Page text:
When you have a game like it was in buffalo where the intensity is ratcheted up, things on the field will happen faster for the defense, since the get, I've been saying the evaluation is not about can we win some regular season games with Tannehill, we can, I know he can play better than he has, however I've always said the eval is about whether his game can win playoff games when things get more constricted and speed of the game goes up a bit, that buffalo game was so hyped, the crowd so juiced I would call that playoff atmoshere, he didn't pass simulated playoff test at this stage in his career.
...nor did he last year in the final two games of the season, when the team's playoff hopes were riding on it. And in those games, there was no such "juice" for the other team, which has to make you wonder whether Tannehill simply tends to respond poorly whenever there is any emotional ratcheting up involved, whether it's for his own team or the other one.
The video looks like it could be a Mike Sherman offense.
Dink and dunk, throws to guys in tight areas, curls/comebacks along the boundary, and most importantly...NO yardage via RAC. It's awful. Posted this stat in another thread: On Monday out of Foles' 331yds, 233 was RAC yardage. That's nuts. That's a Chip Kelly offense.
Tannehill is next-to-last in ypa so far this season (an embarrassing 5.17). If that doesn't change the pass O and offense in general will continue to struggle big-time due to a lack of chunk plays.
Having Sproles helps that A LOT! He has 174 RAC for the season
And opposing defenses will start to defend a smaller and smaller portion of the field, which will eventually make almost nothing work.
1. I don't disagree with a lot of what you said here, per se.
2. Getting the ball out in under 3 seconds is ask well and good...except that I'm talking about specific plays where with a 4 man rush, Tannehill was under intense pressure under 3 seconds. It's great if you have five or six guys coming, means there's an open guy to throw to, and you can get rid of out fast. When there's 4 rushing, and creating fast pressure, and there's 7 guys in coverage, where do you throw the ball?
3. Stats are somewhat meaningless here unless we know that Peyton is facing similar numbers in the box, blitzes, etc. Give Peyton 4-5 seconds in a pocket, and watch him dissect you.
4. Why are we trying to compare Tannehill to one of the all-time greats again? Seems a tad bit ridiculous...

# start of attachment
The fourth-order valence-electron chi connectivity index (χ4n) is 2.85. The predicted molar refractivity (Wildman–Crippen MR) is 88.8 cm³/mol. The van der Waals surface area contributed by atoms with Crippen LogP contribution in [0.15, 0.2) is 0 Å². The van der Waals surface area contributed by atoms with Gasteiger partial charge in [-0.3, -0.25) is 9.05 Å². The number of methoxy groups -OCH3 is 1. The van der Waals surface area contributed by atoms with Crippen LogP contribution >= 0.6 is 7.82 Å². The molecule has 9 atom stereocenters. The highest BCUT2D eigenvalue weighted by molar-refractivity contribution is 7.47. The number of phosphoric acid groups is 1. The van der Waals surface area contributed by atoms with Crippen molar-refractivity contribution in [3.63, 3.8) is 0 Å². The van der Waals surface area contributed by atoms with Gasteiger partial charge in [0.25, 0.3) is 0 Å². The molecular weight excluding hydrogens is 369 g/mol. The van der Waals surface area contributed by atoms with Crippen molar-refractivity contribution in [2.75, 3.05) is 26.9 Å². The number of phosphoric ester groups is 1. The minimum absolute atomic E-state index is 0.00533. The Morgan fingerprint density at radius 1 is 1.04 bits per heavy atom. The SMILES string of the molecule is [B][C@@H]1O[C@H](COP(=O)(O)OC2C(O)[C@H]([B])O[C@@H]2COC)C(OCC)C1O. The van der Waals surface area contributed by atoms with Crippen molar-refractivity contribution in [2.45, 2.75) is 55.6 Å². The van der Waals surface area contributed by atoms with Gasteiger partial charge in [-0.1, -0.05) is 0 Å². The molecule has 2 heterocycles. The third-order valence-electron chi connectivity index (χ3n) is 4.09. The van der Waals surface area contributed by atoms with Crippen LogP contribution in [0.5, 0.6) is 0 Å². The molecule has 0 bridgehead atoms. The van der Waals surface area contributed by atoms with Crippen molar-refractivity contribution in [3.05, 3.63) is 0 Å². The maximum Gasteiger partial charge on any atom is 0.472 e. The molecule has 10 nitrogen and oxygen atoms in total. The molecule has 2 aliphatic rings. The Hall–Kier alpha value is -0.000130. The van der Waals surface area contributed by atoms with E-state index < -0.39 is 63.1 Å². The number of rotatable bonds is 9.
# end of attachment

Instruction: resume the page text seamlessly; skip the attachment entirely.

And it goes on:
The reality is, while the Bills did play well on D, RT had plays there to be made (the Wallace throw and the Gibson throw) that could have accounted for 14 points instead of 3. And, those plays would also have likely changed the momentum, imo. It's not just the actual score but what those scores can do to the course of the game and the emotions of the players.
Tannehill just has to start stepping up. It doesn't matter what else happens, he is missing big plays and key plays and simply has to do better.
Heck, take responsibility. Drew Brees puts up 34 points and takes the blame for losing. Stand up, be a leader, start making plays and get the job done. That's the bottom line. At this point, there's no more excusing him even if the D does well when there are plays to be made that he's not making.
I used Manning only as a benchmark to show how quickly some QBs can get rid of the ball, and to further illustrate that having more time to throw doesn't necessarily do a QB any favors. When there is a four-man rush that gets to the QB quickly, the QB needs to recognize the rush, move, and extend the play. Again, though, Tannehill doesn't seem to have the ability to multi-task and recognize the rush and move under those conditions. He seems transfixed on what's going on downfield.
It's a very difficult position to play, and playing it well requires an exceptional set of diverse skills.
Sure...last year Tannehill was in the top of they league for getting rid of the ball quickly...and there were interception problems. Any info on if what we're seeing this year, i.e., four man rush pressure, was similar last year? Point is, teams brought lots of pressure last year, even with four man fronts...Tannehill made quick decisions, forcing the ball, and everyone freaked over the picks. This year, Tannehill elects to not throw into crazy coverage and gets sacked. What's the constant? Sh*tty oline play. I still feel like Tannehill makes plays, but they're lost among the lack of running game/dropped passes/and poor oline. Then people sit back and complain about how bad Tannehill is, as if there aren't a plethora of other things affecting his situation, and making him look worse than he is.
A dude over at FH did an "unbiased, every drop-back" analysis on RT in the Buffalo game. He said it's unbiased, and I'd generally agree, but some of the comments show he's a Dolphins fan.
I thought it was pretty good, I just disagreed with his statement on the long ball to Hartline. No excuse that ball's not caught...it got to and through his hands clean...watched it frame by frame, it didn't get interfered with, Hartline just boned it.
I completely disagree. Hartline isn't key to anything, he had a chance to make a play on a perfectly thrown bomb on one of the rare instances of him getting behind a defense and the ball went right though his hands. this will probably be his last year in Miami.
Actually agree with this... wanted to trade him the past 2 seasons. He's not a TD scorer, nor a game changer. We need a Julio Jones, AJ Green, etc... or couple of them.